Prince William Sound at Sea Level

The 26 Glacier Cruise is a staple of tourism in Prince William Sound.  Although now it is not 26 glaciers.  Some have retreated to the point where an arm of land has split them so there are more than 26.  Soon I suspect some of the glaciers will no longer be “tidewater” and we will have fewer.  The number is a moving target but 26 is traditional.

A week ago, we had the whole family, Brian, Liz, Fiona, Liam, Kevin, Shannon, Elias Suzi and me, in Girdwood, we piled into two cars, went through the tunnel to Whittier and took the cruise.  A highlight was the ranger on board who offered junior ranger stickers to the kid who saw the first of any type of wildlife.  Liam got stickers for an eagle, sea otter and whale.  The ranger told him to give someone else a change so when he spotted a sea lion, he told his sister to report it and get a sticker.  At the end of the cruise they were sworn in as Junior Rangers, sworn to protect the environment.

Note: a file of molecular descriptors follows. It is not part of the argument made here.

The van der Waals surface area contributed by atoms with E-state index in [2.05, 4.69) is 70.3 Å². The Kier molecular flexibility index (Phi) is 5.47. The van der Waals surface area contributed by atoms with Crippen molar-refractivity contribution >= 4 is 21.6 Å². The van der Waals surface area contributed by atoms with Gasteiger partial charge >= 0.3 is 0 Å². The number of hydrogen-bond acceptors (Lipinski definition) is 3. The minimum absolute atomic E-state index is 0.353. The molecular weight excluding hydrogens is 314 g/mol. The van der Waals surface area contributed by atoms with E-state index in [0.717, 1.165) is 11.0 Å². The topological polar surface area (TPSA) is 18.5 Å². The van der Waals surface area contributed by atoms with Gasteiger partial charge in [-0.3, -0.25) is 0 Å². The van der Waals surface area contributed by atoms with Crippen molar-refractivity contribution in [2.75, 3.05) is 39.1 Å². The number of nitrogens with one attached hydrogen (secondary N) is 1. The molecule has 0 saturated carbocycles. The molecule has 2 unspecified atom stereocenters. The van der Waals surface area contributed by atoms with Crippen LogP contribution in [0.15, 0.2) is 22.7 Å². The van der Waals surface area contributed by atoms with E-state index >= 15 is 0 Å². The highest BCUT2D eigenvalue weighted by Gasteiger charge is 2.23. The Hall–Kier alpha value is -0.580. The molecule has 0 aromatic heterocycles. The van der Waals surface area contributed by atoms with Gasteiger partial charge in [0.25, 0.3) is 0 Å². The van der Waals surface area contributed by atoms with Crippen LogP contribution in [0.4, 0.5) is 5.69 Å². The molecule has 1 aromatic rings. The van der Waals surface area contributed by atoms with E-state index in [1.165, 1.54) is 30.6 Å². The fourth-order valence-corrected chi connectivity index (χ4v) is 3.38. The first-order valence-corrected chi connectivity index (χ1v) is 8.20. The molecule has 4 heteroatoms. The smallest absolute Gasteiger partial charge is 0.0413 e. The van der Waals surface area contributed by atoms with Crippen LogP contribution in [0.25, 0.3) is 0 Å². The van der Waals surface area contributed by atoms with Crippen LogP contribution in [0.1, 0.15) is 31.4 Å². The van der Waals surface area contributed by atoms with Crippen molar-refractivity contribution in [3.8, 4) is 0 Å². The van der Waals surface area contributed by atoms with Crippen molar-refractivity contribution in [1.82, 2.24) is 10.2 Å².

I suspected this would be the highlight for Liam but he said, no it was seeing the glaciers calve when big blocks of ice fall from the glacier front into the sea with a very loud crack, or sometimes rumble, there is a splash and then a wave approaches the boat while the skipper turns the bow to head into the wave. 

We had an overcast day with some sun breaking through, which is ideal for watching glaciers, because the muted light brings out the icy blue.

A little over a week later Suzi and I flew out of Anchorage and the route the plane took was right over where we had been watching glaciers at sea level the week before, out over Prince William Sound, the Malaspina Glacier and Glacier Bay.  To see those pictures, click here.

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